Patient and public focus groups support design of UK’s first multi-centre proton therapy trial
TORPEdO (TOxicity Reduction using Proton bEam therapy for Oropharyngeal cancer) is the first proposed multi-centre phase III proton therapy trial in the UK
It aims to assess the benefit of proton therapy in terms of patient-reported toxicities, quality-of-life and cost-effectiveness.
The trial targets a patient population who are not currently eligible for proton therapy on the NHS. The trial will be the first in the UK involving protons and aims to generate the evidence for benefit in patients with a type of head and neck cancer presenting at a younger age and where 5-year survival rates are high.
Survivorship issues are important in patients with a good prognosis – long-term toxicities impact on health-related quality-of-life and have health economic consequences. As it can decrease radiation exposure in healthy tissues, proton therapy should benefit patients by reducing toxicity and the long-term consequences of treatment. The trial will establish and test the logistics of carrying out trials where patients must travel to receive radiotherapy.
With patient demand to participate in the trial likely to be high, but with complex needs, BRC researchers, PPI staff and collaborators from Leeds and Sheffield worked together to involve patient and carer insight in the study design, exploring emotional and practical issues from the patients’ perspective.
Three focus groups held in Manchester, Leeds and Sheffield were attended by 33 patients who had been treated with standard radiotherapy for head and neck cancer within a year and 8 carers. Through researcher explanation and facilitated discussion the contributors explored the following themes:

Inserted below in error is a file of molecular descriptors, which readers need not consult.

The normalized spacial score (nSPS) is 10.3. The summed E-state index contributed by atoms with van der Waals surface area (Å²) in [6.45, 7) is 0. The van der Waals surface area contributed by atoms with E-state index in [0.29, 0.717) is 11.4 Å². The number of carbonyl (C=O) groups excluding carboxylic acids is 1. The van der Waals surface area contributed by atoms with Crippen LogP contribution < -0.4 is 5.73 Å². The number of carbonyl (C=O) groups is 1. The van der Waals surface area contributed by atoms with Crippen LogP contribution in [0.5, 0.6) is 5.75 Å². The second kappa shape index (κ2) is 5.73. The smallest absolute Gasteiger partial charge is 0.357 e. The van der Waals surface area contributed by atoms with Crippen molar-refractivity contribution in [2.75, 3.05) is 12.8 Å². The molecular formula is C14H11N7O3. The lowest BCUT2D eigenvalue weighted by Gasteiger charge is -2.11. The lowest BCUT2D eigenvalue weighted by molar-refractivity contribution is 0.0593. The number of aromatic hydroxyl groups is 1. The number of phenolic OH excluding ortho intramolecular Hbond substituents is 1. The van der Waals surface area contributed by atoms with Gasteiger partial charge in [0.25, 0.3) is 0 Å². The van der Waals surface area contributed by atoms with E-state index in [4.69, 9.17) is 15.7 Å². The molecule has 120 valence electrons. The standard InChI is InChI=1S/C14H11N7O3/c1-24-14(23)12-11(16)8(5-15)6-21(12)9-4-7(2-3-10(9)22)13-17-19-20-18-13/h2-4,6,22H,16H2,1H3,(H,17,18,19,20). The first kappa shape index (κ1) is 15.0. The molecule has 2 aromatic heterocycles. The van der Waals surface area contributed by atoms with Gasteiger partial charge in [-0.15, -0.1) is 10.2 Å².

- Patients’ views about the proposed TORPEdO trial
- Acceptability of randomisation
- Patient pathway when enrolled in the trial
- Willingness to travel to either Manchester or London
- Trial design and end points
- An enthusiasm to participate in TORPEdO, with 50% chance of receiving proton treatment not dissuading participation in the trial as it would be helping future patients;
- Advice to minimise the time intervals between stages of the patient pathway;
- Advice to ensure comprehensive information about the centres is provided to participants;
- A willingness to travel from Leeds/ Sheffield to the Manchester centre. Many contributors preferred option was apartment-based accommodation allowing friends/ family to stay with them during treatment to provide emotional and social support;
- 93% of contributors felt that the first six physical questions on the proposed outcome measures questionnaire were good primary measures, with the most common suggested missing symptom being hearing loss, as well as fatigue and bone damage.
Impact / potential impact
- Feedback on the acceptability and logistics of the trial design will help to ensure that recruitment is successful.
- An editorial publication in Clinical Oncology authored by researchers, PPI staff and a patient contributor
- NIHR Biomedical Research Centre at The Royal Marsden and The Institute of Cancer Research plan to replicate methodology for Proton Beam Therapy research in London and surrounding areas
- Development of PPI skills for researchers who now plan to incorporate patient insight as standard going forward.